Federal officials ranked the celebration just below the Super Bowl and on par with the festivities in Times Square. FBI and Secret Service agents worked alongside local police departments that put all hands on deck for the big night.
New Year's celebrations turned deadly when an armed assailant opened fire at a nightclub in Istanbul, killing dozens of people.
Istanbul's governor said at least 39 people were killed and 69 others were wounded.
Security measures had been heightened in major Turkish cities, with police barring traffic leading up to key squares in Istanbul and the capital, Ankara. In Istanbul, 17,000 police officers were on duty, some camouflaged as Santa Claus or street vendors.
Tourists and French revellers swarmed along Paris' illuminated Champs Elysees Avenue on a frosty night, admiring the laser display from the Arc de Triomphe and lines of trees sparkling with lights.
"It's so magical to be here in Paris, on what people say is the world's most beautiful avenue," said Maureen O'Reilly, a visitor from Belfast, Northern Ireland. "At times like this, I do think about all those terrible things in Aleppo and how lucky we are here in Europe despite everything."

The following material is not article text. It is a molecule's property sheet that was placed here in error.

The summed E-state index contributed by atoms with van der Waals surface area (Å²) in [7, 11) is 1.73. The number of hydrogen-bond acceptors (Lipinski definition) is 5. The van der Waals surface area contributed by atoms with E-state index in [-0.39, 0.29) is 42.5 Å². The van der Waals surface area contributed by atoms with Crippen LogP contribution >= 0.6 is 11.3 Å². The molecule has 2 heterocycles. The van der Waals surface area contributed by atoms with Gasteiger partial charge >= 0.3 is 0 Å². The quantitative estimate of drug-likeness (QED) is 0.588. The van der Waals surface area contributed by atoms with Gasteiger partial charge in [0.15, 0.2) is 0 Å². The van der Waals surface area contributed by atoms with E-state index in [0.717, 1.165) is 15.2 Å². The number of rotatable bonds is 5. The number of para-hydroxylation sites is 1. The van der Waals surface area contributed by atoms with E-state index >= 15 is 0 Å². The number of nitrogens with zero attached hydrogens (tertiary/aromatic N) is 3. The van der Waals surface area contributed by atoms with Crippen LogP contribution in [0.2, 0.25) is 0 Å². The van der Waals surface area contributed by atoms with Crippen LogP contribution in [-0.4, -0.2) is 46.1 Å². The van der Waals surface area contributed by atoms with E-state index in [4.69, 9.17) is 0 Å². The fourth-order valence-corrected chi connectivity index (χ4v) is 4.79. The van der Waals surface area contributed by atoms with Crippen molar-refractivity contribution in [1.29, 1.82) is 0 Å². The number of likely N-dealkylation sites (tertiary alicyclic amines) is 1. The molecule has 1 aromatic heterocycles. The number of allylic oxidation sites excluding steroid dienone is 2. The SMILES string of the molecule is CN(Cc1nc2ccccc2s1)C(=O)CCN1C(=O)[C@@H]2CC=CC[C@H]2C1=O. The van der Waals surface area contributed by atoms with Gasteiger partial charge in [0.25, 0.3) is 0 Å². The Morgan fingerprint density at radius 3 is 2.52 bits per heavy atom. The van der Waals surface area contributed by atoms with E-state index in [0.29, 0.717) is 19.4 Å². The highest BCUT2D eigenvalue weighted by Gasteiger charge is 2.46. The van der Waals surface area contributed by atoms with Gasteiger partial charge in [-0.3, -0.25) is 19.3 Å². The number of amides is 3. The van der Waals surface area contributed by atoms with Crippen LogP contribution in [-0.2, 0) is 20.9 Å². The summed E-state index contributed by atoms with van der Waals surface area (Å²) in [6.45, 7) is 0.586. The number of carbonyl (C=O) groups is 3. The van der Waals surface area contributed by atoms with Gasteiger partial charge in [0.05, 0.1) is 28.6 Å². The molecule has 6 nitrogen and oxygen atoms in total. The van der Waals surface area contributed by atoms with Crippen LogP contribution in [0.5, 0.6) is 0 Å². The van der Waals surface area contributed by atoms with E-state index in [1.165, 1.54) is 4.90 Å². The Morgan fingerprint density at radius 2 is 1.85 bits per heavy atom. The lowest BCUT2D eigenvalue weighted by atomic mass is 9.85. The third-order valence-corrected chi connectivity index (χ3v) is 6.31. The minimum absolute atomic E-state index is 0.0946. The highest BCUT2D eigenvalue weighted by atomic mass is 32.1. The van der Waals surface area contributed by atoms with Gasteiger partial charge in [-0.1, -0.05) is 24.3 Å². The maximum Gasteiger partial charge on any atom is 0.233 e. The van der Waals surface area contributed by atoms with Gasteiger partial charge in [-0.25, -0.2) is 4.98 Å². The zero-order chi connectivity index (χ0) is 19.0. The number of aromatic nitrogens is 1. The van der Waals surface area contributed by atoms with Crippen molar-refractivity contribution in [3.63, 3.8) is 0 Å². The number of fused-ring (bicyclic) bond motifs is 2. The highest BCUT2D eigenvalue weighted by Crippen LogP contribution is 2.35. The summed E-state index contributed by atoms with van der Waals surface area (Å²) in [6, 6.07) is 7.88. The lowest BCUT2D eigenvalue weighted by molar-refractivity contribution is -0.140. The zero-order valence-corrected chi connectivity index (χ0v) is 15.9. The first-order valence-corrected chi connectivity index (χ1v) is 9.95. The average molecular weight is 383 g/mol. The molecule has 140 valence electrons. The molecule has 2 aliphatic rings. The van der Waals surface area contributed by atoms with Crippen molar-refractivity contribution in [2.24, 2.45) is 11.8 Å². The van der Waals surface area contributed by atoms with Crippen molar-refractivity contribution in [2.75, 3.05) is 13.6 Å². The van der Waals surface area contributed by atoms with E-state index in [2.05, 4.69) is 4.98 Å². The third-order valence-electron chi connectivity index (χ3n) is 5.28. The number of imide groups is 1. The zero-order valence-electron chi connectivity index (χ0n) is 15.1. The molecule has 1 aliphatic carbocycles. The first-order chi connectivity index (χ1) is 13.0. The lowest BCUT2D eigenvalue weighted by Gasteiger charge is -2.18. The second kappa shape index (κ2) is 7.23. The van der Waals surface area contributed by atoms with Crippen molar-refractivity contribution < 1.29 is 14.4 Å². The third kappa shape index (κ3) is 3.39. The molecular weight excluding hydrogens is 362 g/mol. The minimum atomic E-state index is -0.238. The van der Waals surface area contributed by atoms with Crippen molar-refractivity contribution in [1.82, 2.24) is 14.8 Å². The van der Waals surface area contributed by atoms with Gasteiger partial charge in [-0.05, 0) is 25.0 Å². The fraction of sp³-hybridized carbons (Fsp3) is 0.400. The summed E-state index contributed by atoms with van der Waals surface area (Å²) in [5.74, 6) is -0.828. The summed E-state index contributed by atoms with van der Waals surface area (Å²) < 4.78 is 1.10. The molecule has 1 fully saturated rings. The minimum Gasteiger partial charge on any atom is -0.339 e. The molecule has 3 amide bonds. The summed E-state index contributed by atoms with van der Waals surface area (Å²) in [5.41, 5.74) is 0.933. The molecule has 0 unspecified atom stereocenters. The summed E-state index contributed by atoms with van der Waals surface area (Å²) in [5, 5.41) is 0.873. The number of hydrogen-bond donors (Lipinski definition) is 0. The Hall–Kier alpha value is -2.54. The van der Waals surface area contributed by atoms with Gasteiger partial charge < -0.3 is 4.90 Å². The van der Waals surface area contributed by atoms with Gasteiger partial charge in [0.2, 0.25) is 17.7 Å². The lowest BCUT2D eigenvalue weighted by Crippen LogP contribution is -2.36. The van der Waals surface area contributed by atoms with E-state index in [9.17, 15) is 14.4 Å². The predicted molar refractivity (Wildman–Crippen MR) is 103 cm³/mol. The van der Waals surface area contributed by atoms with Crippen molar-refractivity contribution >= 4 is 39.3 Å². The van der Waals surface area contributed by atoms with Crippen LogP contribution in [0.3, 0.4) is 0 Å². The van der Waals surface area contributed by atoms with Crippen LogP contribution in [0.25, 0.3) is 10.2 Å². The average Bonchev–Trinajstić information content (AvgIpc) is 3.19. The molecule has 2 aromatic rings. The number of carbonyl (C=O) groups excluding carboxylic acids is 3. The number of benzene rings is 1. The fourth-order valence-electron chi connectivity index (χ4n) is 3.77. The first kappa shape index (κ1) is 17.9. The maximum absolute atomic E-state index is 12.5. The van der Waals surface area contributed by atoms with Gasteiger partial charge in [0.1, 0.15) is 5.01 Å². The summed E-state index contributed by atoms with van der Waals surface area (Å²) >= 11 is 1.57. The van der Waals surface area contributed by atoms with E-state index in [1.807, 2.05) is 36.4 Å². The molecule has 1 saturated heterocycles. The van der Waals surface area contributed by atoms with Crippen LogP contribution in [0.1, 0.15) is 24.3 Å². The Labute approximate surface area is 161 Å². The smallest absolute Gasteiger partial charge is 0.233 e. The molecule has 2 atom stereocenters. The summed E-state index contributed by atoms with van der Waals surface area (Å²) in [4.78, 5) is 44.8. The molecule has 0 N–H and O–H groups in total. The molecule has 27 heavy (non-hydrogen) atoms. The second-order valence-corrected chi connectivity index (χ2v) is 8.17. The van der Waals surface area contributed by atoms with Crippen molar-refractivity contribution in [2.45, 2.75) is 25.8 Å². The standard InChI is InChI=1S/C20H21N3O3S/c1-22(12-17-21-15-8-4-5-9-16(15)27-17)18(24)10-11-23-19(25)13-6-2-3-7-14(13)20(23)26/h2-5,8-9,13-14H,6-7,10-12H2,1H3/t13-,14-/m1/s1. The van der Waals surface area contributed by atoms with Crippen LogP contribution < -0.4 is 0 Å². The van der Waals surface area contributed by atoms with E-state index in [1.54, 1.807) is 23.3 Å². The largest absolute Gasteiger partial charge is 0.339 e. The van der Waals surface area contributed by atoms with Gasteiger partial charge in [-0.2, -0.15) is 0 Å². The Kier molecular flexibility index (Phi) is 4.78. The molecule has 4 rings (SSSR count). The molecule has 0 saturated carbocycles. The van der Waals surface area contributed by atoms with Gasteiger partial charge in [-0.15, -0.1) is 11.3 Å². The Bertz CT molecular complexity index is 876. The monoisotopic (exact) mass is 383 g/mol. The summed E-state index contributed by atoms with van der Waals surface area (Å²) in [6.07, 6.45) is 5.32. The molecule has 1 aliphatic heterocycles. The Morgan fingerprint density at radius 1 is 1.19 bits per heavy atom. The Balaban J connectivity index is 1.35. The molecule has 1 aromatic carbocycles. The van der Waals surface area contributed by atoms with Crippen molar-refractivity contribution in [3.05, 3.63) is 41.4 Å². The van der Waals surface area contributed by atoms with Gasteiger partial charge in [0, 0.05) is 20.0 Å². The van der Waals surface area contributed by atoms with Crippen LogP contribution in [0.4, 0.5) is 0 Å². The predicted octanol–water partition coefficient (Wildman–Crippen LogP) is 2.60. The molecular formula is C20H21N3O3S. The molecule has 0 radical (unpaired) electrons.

Some people were happy to say goodbye to 2016.
"It's been such a horrible year, with all these [celebrity] deaths, Syria, Brexit and Trump. I say: good riddance," said Karine Dublot, from Lyon.
Finland New Year's Eve festivities kicked off celebrations for 100 years of independence from Russia.
Tens of thousands of people gathered in Helsinki for a concert and a huge fireworks display to celebrate the beginning of festivities marking its independence.
Throughout 2017 there will be hundreds of events in the Nordic nation of 5.5 million, from films, dance parties and environment-related events to concerts and activities linked to its renowned sauna tradition.
Finland shares an 1,300-kilometre border with Russia. Russian President Vladimir Putin on Friday congratulated Finland for its centenary in a phone conversation with Finnish President Sauli Niinisto.
After a year that saw the deaths of a seemingly endless parade of entertainers, Sydney honoured some of the most beloved. The city's famed fireworks display over the harbour paid homage to Prince and David Bowie, and was set to a music medley inspired by the late singers.
"We are hoping to make it rain purple this year for the first time, not only off the barges, but also off the Sydney Harbour Bridge," fireworks director Fortunato Forti said ahead of the celebrations, referencing Prince's hit Purple Rain.
The seven tonnes of fireworks launched from barges on the harbor also included a "Willy Wonka moment" in tribute to the late actor Gene Wilder's most famous role, fireworks co-producer Catherine Flanagan said. And there was a nod to the Bowie classic Space Oddity, with Saturn, moon and star-shaped fireworks. Bowie lived in Sydney for about 10 years during the 1980s and '90s.
"This year, sadly, we saw the loss of many music and entertainment legends around the world," Flanagan said. "So celebrating their music as part of Sydney New Year's Eve fireworks displays is an opportunity to reflect on the year that has been and what the future may hold."